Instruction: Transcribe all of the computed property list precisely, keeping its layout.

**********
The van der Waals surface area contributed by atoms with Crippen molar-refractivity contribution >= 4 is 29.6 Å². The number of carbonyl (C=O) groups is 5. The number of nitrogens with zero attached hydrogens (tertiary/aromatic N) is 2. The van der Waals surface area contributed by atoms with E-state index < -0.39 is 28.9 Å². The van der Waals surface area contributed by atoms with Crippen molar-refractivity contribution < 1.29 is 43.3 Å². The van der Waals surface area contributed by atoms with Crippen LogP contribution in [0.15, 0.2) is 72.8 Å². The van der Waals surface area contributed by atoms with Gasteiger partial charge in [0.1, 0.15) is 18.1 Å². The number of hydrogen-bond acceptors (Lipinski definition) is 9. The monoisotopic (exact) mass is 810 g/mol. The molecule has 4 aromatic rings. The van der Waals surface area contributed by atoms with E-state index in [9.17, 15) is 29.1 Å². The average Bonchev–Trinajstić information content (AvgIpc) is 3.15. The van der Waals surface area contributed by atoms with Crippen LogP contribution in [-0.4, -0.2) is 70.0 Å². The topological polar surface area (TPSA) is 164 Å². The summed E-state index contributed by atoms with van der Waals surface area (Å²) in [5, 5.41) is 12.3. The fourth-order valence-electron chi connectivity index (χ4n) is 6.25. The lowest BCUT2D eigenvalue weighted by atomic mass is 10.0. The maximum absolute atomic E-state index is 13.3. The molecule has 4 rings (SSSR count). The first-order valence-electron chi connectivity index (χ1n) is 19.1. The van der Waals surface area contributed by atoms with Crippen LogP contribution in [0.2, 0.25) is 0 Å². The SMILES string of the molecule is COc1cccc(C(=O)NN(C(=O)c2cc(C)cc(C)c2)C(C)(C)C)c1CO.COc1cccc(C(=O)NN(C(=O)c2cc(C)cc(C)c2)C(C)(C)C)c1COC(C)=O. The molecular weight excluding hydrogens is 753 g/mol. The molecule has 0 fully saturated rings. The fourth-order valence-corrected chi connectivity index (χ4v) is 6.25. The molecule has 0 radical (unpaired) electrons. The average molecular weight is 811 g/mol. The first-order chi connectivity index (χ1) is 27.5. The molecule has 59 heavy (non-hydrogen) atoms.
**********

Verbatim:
The van der Waals surface area contributed by atoms with Crippen molar-refractivity contribution >= 4 is 29.6 Å². The number of carbonyl (C=O) groups is 5. The number of nitrogens with zero attached hydrogens (tertiary/aromatic N) is 2. The van der Waals surface area contributed by atoms with E-state index < -0.39 is 28.9 Å². The van der Waals surface area contributed by atoms with Crippen molar-refractivity contribution < 1.29 is 43.3 Å². The van der Waals surface area contributed by atoms with Crippen LogP contribution in [0.15, 0.2) is 72.8 Å². The van der Waals surface area contributed by atoms with Gasteiger partial charge in [0.1, 0.15) is 18.1 Å². The number of hydrogen-bond acceptors (Lipinski definition) is 9. The monoisotopic (exact) mass is 810 g/mol. The molecule has 4 aromatic rings. The van der Waals surface area contributed by atoms with E-state index in [9.17, 15) is 29.1 Å². The average Bonchev–Trinajstić information content (AvgIpc) is 3.15. The van der Waals surface area contributed by atoms with Crippen LogP contribution in [-0.4, -0.2) is 70.0 Å². The topological polar surface area (TPSA) is 164 Å². The summed E-state index contributed by atoms with van der Waals surface area (Å²) in [5, 5.41) is 12.3. The fourth-order valence-electron chi connectivity index (χ4n) is 6.25. The lowest BCUT2D eigenvalue weighted by atomic mass is 10.0. The maximum absolute atomic E-state index is 13.3. The molecule has 4 rings (SSSR count). The first-order valence-electron chi connectivity index (χ1n) is 19.1. The van der Waals surface area contributed by atoms with Crippen LogP contribution in [0.2, 0.25) is 0 Å². The SMILES string of the molecule is COc1cccc(C(=O)NN(C(=O)c2cc(C)cc(C)c2)C(C)(C)C)c1CO.COc1cccc(C(=O)NN(C(=O)c2cc(C)cc(C)c2)C(C)(C)C)c1COC(C)=O. The molecular weight excluding hydrogens is 753 g/mol. The molecule has 0 fully saturated rings. The fourth-order valence-corrected chi connectivity index (χ4v) is 6.25. The molecule has 0 radical (unpaired) electrons. The average molecular weight is 811 g/mol. The first-order chi connectivity index (χ1) is 27.5. The molecule has 59 heavy (non-hydrogen) atoms.